Shedding light on the music can involve playing the original version of cover tunes in the Dead's repertoire, interviewing people involved in the creation of video and music projects (one recent guest: Justin Kreutzmann, video producer and 18-year-old son of drummer Billy Kreutzmann), and, more rarely, performance of Dead tunes by outside artists from Garrison Keillor to Elvis Costello. "I occasionally get letters from people that say, 'why don't you just shut up and play whole sets?"' Gans says. "I've even had people write in and say, 'I don't give a damn what John Barlow has to say. I want you to just play whole concerts so I can fatten my tape collection.' But, if the Dead are going to allow me to play their music over the radio with, up to now, absolutely no cash benefit to them, I think the least we can do is provide a forum for some of their ideas too."
Gans also uses the show to dispel the myth that the Dead's studio albums deserve all the obscurity they've received. "Their studio records generally have failed to arrive at the energy level of their live performances," he concedes, "but I defy you to find very many records that do approximate the energy of live performances. So I'm sort of on a campaign to help call attention to the amazing body of work of the Grateful Dead's record library. Not just Dead albums, all the peripheral stuff. All of Garcia's solo records and Weir's solo records and Mickey Hart's world music projects -- everything that everybody's done. There's something worth listening to on every single thing that's out there, so I try to work in some of that stuff."
Given the unique qualities of the Dead's music and audience the Deadhead Hour is sign)ficantly different from most syndicated programs. First, since playing 20-minute pieces of music is often necessary, there are not commercial breaks every 10-12 minutes as in other shows; there is one break per hour, which occurs at logical breaks in the music. Also, since the shows are frequently taped by Deadhead listeners and sent to friends in outlying areas, the shows are made to repay multiple listenings. "I don't think that we necessarily have to reach the lowest common denominator," says Gans. "The Deadhead audience is smarter and more willing to invest its attention. So I don't have to go to the extremes of shallowness that radio sometimes seems to want." While he doubts that the exigencies of syndicated programming will ever allow a repetition of the memorable show in which Phil Lesh dumbfounded unsuspecting listeners by playing all 35 minutes of Charles Ives' Fourth Symphony, he'd like to have an ongoing segment of the show in which he plays works picked by GD band members, along with their explanations of the song's merits.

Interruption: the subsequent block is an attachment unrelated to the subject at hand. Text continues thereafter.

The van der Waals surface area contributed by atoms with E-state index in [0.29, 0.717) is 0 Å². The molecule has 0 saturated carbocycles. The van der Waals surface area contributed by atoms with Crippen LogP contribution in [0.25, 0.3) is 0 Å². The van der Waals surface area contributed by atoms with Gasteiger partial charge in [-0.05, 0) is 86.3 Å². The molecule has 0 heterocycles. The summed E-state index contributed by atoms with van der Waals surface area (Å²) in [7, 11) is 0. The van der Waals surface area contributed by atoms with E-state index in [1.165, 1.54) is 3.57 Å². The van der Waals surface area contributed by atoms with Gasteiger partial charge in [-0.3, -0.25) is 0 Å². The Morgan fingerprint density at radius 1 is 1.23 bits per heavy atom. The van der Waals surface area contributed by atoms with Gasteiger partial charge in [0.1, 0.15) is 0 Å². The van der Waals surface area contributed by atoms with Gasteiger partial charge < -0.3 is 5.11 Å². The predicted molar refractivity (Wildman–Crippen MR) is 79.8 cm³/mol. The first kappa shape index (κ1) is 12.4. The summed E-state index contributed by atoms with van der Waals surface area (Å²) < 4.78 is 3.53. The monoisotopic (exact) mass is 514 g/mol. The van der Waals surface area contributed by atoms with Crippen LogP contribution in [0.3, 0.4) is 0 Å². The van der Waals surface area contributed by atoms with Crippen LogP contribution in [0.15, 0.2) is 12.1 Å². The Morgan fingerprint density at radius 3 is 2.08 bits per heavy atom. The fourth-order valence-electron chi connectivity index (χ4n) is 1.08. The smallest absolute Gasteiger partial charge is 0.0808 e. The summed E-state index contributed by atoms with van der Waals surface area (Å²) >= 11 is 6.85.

"In a way," Gans says, "you could sum up the Deadhead Hour by saying that it is an attempt to amplify aspects of the Grateful Dead that don't get seen at the concerts. Grateful Dead music is a coat of many colors, and if you just look at the shape of it I think you're missing out on the immense amount of information that's embedded. Every thread that makes up that coat is a different thing. If you could explode that and take a look at all the pieces, you'd see an amazing variety of influences at work.
"Part of what I'm doing is lobbying for cultural icon-hood for the Dead, I guess, because I think what they're doing is significant in the history of world music, and not just in the history of rock and roll, or local pop music. I think what they're doing and what they have done for the last 22 years is absolutely unique, one-of-a-kind stuff, and it's worthy of the attention that it gets, and I think if it's on the air new people are going to hear it and be attracted to it."
© 1987 by Mary Eisenhart and BAM Media. All rights reserved.
Reproduced here with permission of the author.